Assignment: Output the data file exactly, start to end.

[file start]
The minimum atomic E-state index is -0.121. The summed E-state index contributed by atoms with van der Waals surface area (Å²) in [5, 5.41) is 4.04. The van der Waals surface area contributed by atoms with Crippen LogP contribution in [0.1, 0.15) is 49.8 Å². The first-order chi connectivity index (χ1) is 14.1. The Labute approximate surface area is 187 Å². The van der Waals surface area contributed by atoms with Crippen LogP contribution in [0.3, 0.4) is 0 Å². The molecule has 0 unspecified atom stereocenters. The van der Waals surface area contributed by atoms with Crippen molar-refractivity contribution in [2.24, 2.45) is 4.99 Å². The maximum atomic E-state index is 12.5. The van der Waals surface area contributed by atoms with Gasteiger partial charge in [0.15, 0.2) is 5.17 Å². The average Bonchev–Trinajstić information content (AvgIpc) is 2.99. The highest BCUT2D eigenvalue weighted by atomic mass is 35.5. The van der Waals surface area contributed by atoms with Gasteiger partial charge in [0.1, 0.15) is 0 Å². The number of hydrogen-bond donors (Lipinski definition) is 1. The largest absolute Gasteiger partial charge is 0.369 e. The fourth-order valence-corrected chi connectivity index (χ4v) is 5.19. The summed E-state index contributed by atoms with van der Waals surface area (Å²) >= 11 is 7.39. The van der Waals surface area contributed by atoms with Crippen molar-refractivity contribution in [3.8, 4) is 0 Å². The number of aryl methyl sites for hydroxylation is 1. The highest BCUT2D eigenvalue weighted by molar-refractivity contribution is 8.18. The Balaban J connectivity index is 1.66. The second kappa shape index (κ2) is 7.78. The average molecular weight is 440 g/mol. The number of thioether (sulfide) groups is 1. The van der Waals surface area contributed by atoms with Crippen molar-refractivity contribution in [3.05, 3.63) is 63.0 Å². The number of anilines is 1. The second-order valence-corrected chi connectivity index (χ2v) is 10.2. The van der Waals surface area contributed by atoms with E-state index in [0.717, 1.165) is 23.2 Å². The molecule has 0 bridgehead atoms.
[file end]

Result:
The minimum atomic E-state index is -0.121. The summed E-state index contributed by atoms with van der Waals surface area (Å²) in [5, 5.41) is 4.04. The van der Waals surface area contributed by atoms with Crippen LogP contribution in [0.1, 0.15) is 49.8 Å². The first-order chi connectivity index (χ1) is 14.1. The Labute approximate surface area is 187 Å². The van der Waals surface area contributed by atoms with Crippen LogP contribution in [0.3, 0.4) is 0 Å². The molecule has 0 unspecified atom stereocenters. The van der Waals surface area contributed by atoms with Crippen molar-refractivity contribution in [2.24, 2.45) is 4.99 Å². The maximum atomic E-state index is 12.5. The van der Waals surface area contributed by atoms with Gasteiger partial charge in [0.15, 0.2) is 5.17 Å². The average Bonchev–Trinajstić information content (AvgIpc) is 2.99. The highest BCUT2D eigenvalue weighted by atomic mass is 35.5. The van der Waals surface area contributed by atoms with Gasteiger partial charge in [0.1, 0.15) is 0 Å². The number of hydrogen-bond donors (Lipinski definition) is 1. The largest absolute Gasteiger partial charge is 0.369 e. The fourth-order valence-corrected chi connectivity index (χ4v) is 5.19. The summed E-state index contributed by atoms with van der Waals surface area (Å²) >= 11 is 7.39. The van der Waals surface area contributed by atoms with Crippen molar-refractivity contribution in [3.8, 4) is 0 Å². The number of aryl methyl sites for hydroxylation is 1. The highest BCUT2D eigenvalue weighted by molar-refractivity contribution is 8.18. The Balaban J connectivity index is 1.66. The second kappa shape index (κ2) is 7.78. The average molecular weight is 440 g/mol. The number of thioether (sulfide) groups is 1. The van der Waals surface area contributed by atoms with Crippen molar-refractivity contribution in [3.05, 3.63) is 63.0 Å². The number of anilines is 1. The second-order valence-corrected chi connectivity index (χ2v) is 10.2. The van der Waals surface area contributed by atoms with E-state index in [0.717, 1.165) is 23.2 Å². The molecule has 0 bridgehead atoms.